A filthy abortion mill where prosecutors say babies were delivered alive and killed with scissors would have been shut down long ago if not for extraordinary failures by state regulators, one of whom dismissed a death at the clinic with "people die," a grand jury report charges.
Dr. Kermit Gosnell, 69, a family practice physician with no certification in gynecology or obstetrics, was arraigned Thursday on eight counts of murder in the deaths of seven babies and one patient. Nine employees also have been charged, including four with murder.
Gosnell asked in court that seven of the murder charges be explained and raised his eyebrows as Magistrate Jane Rice detailed the allegations of the baby deaths.
In its report, the grand jury said failures of the Pennsylvania Department of Health and other agencies allowed Gosnell's "house of horrors" to persist for decades, with baby body parts on the shelves and clogging the plumbing, a 15-year-old high school student administering intravenous anesthesia, and Gosnell's wife, a cosmetologist, performing late-term procedures.
"Had state and local officials performed their duties properly, Gosnell's clinic would have been shut down decades ago," the grand jury wrote.
"If inspectors had looked solely for violations of Pennsylvania's abortion regulations, there would have been ample grounds to revoke the approval of Gosnell's clinic as an abortion provider -- as was demonstrated when DOH inspectors finally entered the facility in February 2010."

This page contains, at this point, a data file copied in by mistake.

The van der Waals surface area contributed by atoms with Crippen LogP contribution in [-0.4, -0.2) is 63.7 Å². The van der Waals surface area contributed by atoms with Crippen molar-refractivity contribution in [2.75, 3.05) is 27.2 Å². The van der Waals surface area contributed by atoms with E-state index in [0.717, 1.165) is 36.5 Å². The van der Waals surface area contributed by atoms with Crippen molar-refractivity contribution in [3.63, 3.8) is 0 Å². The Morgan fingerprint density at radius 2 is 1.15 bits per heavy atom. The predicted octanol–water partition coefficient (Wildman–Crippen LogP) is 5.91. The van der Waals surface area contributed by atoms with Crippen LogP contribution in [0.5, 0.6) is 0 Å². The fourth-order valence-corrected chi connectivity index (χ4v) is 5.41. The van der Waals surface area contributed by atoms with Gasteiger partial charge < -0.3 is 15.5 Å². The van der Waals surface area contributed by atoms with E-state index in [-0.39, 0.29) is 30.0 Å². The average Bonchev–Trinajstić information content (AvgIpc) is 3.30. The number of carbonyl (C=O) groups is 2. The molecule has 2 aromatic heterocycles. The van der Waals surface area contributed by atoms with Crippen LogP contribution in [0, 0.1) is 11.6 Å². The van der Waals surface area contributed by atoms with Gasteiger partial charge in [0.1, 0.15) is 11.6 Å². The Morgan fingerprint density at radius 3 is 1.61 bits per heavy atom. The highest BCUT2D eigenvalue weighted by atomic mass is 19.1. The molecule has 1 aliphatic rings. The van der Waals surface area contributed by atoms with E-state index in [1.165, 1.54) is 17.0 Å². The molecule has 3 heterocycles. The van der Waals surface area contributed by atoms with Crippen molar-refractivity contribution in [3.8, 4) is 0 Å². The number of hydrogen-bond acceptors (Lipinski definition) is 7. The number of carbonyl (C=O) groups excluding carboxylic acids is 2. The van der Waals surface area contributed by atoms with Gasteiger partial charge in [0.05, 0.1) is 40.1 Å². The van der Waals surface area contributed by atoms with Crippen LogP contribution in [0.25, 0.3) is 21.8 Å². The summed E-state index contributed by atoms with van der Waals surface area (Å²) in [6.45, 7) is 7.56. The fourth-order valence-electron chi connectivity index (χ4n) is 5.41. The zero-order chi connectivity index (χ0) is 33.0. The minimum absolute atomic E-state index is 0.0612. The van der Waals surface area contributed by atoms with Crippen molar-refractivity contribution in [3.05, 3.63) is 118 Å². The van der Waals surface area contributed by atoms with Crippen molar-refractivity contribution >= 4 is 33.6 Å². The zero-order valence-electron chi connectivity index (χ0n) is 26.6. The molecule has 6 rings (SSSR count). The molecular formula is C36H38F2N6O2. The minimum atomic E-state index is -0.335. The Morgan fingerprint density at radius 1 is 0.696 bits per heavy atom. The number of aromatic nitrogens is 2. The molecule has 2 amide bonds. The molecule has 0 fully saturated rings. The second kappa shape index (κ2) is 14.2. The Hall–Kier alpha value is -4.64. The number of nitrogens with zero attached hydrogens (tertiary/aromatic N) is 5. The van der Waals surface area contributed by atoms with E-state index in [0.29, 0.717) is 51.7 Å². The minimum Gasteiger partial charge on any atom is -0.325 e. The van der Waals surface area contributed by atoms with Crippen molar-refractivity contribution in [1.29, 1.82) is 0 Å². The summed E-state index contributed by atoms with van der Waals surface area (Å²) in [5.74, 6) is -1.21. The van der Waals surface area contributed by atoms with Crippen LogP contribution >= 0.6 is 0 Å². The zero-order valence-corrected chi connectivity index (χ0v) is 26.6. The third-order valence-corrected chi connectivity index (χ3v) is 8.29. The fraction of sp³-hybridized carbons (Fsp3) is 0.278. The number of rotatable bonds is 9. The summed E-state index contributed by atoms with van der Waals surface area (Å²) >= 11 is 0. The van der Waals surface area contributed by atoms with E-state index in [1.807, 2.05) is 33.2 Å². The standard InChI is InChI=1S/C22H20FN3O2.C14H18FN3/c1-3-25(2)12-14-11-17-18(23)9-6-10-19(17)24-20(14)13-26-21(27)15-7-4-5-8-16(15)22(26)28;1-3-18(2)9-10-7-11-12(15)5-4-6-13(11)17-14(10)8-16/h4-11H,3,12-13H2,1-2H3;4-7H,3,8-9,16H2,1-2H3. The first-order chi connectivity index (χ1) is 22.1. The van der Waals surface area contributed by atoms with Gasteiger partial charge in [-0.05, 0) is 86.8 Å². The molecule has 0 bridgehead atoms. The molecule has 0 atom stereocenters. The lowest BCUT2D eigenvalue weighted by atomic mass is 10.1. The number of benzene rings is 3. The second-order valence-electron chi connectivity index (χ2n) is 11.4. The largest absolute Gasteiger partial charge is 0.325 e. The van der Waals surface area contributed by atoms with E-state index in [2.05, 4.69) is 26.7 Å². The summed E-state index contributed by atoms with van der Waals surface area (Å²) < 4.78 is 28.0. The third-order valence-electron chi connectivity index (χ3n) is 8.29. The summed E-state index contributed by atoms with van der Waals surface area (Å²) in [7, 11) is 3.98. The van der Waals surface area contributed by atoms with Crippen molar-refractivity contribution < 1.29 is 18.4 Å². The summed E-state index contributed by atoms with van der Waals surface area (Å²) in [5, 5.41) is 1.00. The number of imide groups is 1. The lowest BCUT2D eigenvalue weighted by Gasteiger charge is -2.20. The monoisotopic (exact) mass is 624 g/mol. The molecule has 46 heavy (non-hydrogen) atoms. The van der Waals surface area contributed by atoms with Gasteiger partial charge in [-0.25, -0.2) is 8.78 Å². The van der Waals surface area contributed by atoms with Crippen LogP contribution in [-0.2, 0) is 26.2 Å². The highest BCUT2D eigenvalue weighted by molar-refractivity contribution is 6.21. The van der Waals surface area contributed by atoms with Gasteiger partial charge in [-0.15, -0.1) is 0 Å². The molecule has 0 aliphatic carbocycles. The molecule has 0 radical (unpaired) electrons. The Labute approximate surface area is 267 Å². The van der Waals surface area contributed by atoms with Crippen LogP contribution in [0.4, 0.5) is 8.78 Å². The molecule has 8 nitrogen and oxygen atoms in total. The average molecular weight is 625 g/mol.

The new governor, Republican Tom Corbett, agreed the conditions described in the report were "horrific," spokeswoman Janet Kelley said Thursday. The administration is reviewing the report, and Corbett is meeting with his new secretaries of health and state, she said.
Philadelphia District Attorney Seth Williams accused the Health Department of "utter disregard" for Gosnell's patients, mostly poor minority women such as 41-year-old Karnamaya Mongar, who died at the clinic after being given too much Demerol and other drugs in November 2009, prosecutors said.
Complaints about Gosnell to state regulators went nowhere, even though 46 lawsuits had been filed against him. In its report, the grand jury quoted the department's chief counsel as saying there was nothing suspicious about Mongar's death because "people die."
The prosecutor, a Democrat who released the report a day after Corbett succeeded Democratic Gov. Ed Rendell, said he had no legal means to charge regulators, in part because of the time that had elapsed. Lawyer William J. Brennan, who represented Gosnell during the investigation, has declined to comment.
The grand jury suggested that the state knew Gosnell and his clinic were offering unacceptable medical care; its report said race, socioeconomic status and politics were among the reasons why no action was taken.
"We think the reason no one acted is because the women in question were poor and of color, because the victims were infants without identities and because the subject was the political football of abortion," the report said.
Few if any of the unconscious patients knew their babies had been born alive and then killed, prosecutors said.